Whether you’re a homeowner, business owner, self employed or the CEO of a major company, at some point you will be faced with the problem of what to do with your old electronic equipment. From printers and laptops to fridges and freezers, electronic waste can be large, cumbersome and potentially hazardous and it is therefore essential that you go about disposing of it in an efficient and responsible manner.
Since January 2007 businesses have been legally obliged to dispose of electronic waste through official channels and are required to acquire and maintain the appropriate paperwork in order to verify their practices. Given the impact that hazardous waste can have on the environment, we are all being encouraged to recycle wherever possible and electronics recycling is now a major trend.
The Waste Electronic and Electrical Equipment (WEEE) Directive has paved the way for a wave of faster, more efficient and more environmentally friendly disposal and recycling methods. Thanks in no small part to this legislation, it is now possible to engage the services of ‘full service’ companies that will receive or collect your electronic waste and recycle it in an appropriate and efficient fashion.
Electronic waste is the fastest growing waste stream in the world, with over one million tons of equipment thrown away last year alone. When placed in landfills, electronic waste can leak hazardous substances, including mercury and lead, into the surrounding earth. This risk, as well as fast dwindling natural resources, makes it vital that businesses adopt a policy of electronics recycling.
All in all it pays to keep on top of your recycling. Not only will you be helping the environment, you’ll also be making sure that you’re fully compliant with current legislation. To help you keep on top of your electronics, here’s a super-quick guide to getting it right:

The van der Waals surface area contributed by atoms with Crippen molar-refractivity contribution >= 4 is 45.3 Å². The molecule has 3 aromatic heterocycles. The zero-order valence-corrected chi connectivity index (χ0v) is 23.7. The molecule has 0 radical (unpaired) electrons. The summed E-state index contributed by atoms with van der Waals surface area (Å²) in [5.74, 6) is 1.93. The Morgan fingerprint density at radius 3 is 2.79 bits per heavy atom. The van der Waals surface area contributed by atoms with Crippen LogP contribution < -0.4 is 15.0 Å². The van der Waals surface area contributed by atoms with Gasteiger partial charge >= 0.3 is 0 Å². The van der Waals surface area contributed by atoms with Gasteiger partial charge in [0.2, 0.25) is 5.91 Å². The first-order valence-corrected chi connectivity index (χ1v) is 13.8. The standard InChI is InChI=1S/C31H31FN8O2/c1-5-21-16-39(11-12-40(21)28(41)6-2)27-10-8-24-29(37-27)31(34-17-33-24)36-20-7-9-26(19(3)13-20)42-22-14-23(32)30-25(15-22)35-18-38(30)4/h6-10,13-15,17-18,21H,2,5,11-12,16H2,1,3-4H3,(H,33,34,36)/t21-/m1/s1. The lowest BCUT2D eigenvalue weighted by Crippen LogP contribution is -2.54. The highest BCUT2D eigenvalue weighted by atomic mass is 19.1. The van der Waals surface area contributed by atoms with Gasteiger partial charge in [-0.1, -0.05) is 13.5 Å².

- When you think it’s time to dispose of your electronic equipment, first make sure that you can’t reuse or ‘up-cycle’ it. Technology is so fast paced these days that our first instinct is always to throw away, without first waiting to see if the item in question can be fixed.
- If you’re sure you need to get rid of it, check the equipment for instructions on disposal. Most electronic or electrical waste has a ‘crossed out wheelie bin’ sign on it, signifying the need for proper disposal.
- Contact a reputable recycling company and arrange to have your unwanted items collected.
- Make sure that you have filled out/received the correct paperwork pertaining to your transaction and file this away for future reference.
- Sit back and enjoy the fact that your diligence is helping the environment!
It’s simple, isn’t it? The fact is that we can all quite easily make electronics recycling a part of our businesses and a part of our lives and, in doing so, we can really make a difference.
Chris Turberville-Tully is a marketing strategist for Sims Lifecycle Services, http://www.simslifecycle.co.uk, which not only recycles, but also refurbishes and recovers value from e-waste.